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Kodak, the 131-year-old photography pioneer, filed for bankruptcy on January 19th 2012.Eastman Kodak announced early this morning that filing for Chapter 11 bankruptcy was “the right thing to do for the future” of the company.In a statement, Kodak CEO Antonio Perez said company leadership decided the move was “a necessary step.”Innovation Trail has followed the story over the course of 2012.

Mixed verdict in patent ruling probably bad news for Kodak

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Bryan Costin
/
via Flickr
What was supposed to be a definitive ruling in a billion dollar patent claim filed by Kodak, turned out to be a mixed bag on Thursday. Kodak says it sees reason for hope. Most analysts say its a disappointing outcome for the photography pioneer.

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After a federal ruling Thursday afternoon, the ultimate fate of Kodak's high-stakes patent dispute with smartphone makers Apple and Research in Motion won't be known for another two months. But analysts say Thursday's determination by the U.S. International Trade Commission (ITC) in Washington appears to be bad news for the struggling photo giant.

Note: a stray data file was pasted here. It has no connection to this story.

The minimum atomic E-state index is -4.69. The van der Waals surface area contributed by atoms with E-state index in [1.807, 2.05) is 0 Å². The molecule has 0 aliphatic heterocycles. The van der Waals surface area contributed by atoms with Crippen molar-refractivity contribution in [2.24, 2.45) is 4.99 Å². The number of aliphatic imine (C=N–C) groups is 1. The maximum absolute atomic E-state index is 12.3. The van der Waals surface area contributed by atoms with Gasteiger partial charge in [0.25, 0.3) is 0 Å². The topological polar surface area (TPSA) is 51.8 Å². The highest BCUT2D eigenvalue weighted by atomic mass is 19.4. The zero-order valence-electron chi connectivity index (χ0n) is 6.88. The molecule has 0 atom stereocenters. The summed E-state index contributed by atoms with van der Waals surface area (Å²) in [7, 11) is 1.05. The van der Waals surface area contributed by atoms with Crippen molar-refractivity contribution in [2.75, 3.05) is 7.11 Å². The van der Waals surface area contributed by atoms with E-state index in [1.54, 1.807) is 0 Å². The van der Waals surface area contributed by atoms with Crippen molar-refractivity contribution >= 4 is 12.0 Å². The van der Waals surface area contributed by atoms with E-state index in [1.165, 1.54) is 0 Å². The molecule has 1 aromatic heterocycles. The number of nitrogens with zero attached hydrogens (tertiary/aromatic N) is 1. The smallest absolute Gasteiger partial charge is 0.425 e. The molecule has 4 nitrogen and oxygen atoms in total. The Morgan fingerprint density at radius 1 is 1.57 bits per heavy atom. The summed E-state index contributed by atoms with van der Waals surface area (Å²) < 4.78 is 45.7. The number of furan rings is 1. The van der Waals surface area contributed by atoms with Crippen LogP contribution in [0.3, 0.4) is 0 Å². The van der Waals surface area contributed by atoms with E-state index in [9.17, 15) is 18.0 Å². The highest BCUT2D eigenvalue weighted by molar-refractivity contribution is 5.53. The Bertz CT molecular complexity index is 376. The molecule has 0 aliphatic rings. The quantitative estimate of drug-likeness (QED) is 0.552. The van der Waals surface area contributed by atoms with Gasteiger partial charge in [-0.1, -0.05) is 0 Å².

Kodak's patent claim alleges that iPhones and BlackBerrys unlawfully use image-preview technology that Kodak patented in 2001.

On Thursday, the ITC couldn't definitively say one way or the other if that was indeed the case.

The mixed verdict reversed parts of an earlier ruling, upheld others and pushed back the deadline for a definitive ruling until the end of August.

But in the immediate aftermath of the commission's decision, several analysts, including George Conboy of Brighton Securities, said it's unlikely Kodak will win a major settlement.

"The only silver lining from this is that Kodak can still have some hope that there'll be some kind of financial benefit," said Conboy. "But at this point, those two 'somes' - some hope of some financial benefit - don't amount to a lot for Kodak's future."

Conboy says the best case scenario for Kodak is now a far cry from earlier expectations. Software patent expert Florian Mueller agrees, blogging last night that Kodak now faces an "uphill battle."

CEO Antonio Perez had estimated that a ruling in Kodak's favor could net the company up to $1 billion in licensing fees from the two smartphone makers.

In a statement released late last night, Kodak says it remains "extremely confident this case will ultimately conclude in Kodak's favor."

The market appears to be betting otherwise: Kodak shares plunged after Thursday's ruling.